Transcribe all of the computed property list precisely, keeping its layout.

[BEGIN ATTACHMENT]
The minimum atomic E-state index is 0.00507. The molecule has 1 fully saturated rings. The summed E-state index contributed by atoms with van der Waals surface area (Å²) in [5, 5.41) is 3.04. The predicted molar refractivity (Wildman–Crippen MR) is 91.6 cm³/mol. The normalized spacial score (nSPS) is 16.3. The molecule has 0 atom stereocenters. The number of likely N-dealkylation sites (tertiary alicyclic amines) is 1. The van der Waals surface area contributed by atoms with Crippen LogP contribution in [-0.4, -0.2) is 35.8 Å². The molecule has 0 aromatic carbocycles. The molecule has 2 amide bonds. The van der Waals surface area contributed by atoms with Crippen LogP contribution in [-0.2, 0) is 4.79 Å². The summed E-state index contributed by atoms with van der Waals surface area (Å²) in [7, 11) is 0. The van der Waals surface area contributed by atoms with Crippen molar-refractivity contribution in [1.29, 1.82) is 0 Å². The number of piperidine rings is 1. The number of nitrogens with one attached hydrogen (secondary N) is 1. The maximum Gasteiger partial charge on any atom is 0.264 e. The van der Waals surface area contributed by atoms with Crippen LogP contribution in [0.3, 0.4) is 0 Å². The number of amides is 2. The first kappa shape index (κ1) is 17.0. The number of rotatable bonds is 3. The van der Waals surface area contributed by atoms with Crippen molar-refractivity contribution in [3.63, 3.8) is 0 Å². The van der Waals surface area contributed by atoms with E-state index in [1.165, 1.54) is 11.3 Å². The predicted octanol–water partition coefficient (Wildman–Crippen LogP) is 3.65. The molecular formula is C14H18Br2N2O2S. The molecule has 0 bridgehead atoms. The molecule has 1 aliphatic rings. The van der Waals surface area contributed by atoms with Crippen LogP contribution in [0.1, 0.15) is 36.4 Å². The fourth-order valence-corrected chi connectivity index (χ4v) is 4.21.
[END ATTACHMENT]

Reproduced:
The minimum atomic E-state index is 0.00507. The molecule has 1 fully saturated rings. The summed E-state index contributed by atoms with van der Waals surface area (Å²) in [5, 5.41) is 3.04. The predicted molar refractivity (Wildman–Crippen MR) is 91.6 cm³/mol. The normalized spacial score (nSPS) is 16.3. The molecule has 0 atom stereocenters. The number of likely N-dealkylation sites (tertiary alicyclic amines) is 1. The van der Waals surface area contributed by atoms with Crippen LogP contribution in [-0.4, -0.2) is 35.8 Å². The molecule has 0 aromatic carbocycles. The molecule has 2 amide bonds. The van der Waals surface area contributed by atoms with Crippen LogP contribution in [-0.2, 0) is 4.79 Å². The summed E-state index contributed by atoms with van der Waals surface area (Å²) in [7, 11) is 0. The van der Waals surface area contributed by atoms with Crippen molar-refractivity contribution in [1.29, 1.82) is 0 Å². The number of piperidine rings is 1. The number of nitrogens with one attached hydrogen (secondary N) is 1. The maximum Gasteiger partial charge on any atom is 0.264 e. The van der Waals surface area contributed by atoms with Crippen LogP contribution in [0.3, 0.4) is 0 Å². The number of amides is 2. The first kappa shape index (κ1) is 17.0. The number of rotatable bonds is 3. The van der Waals surface area contributed by atoms with Crippen molar-refractivity contribution in [3.63, 3.8) is 0 Å². The van der Waals surface area contributed by atoms with E-state index in [1.165, 1.54) is 11.3 Å². The predicted octanol–water partition coefficient (Wildman–Crippen LogP) is 3.65. The molecular formula is C14H18Br2N2O2S. The molecule has 0 bridgehead atoms. The molecule has 1 aliphatic rings. The van der Waals surface area contributed by atoms with Crippen LogP contribution in [0.1, 0.15) is 36.4 Å². The fourth-order valence-corrected chi connectivity index (χ4v) is 4.21.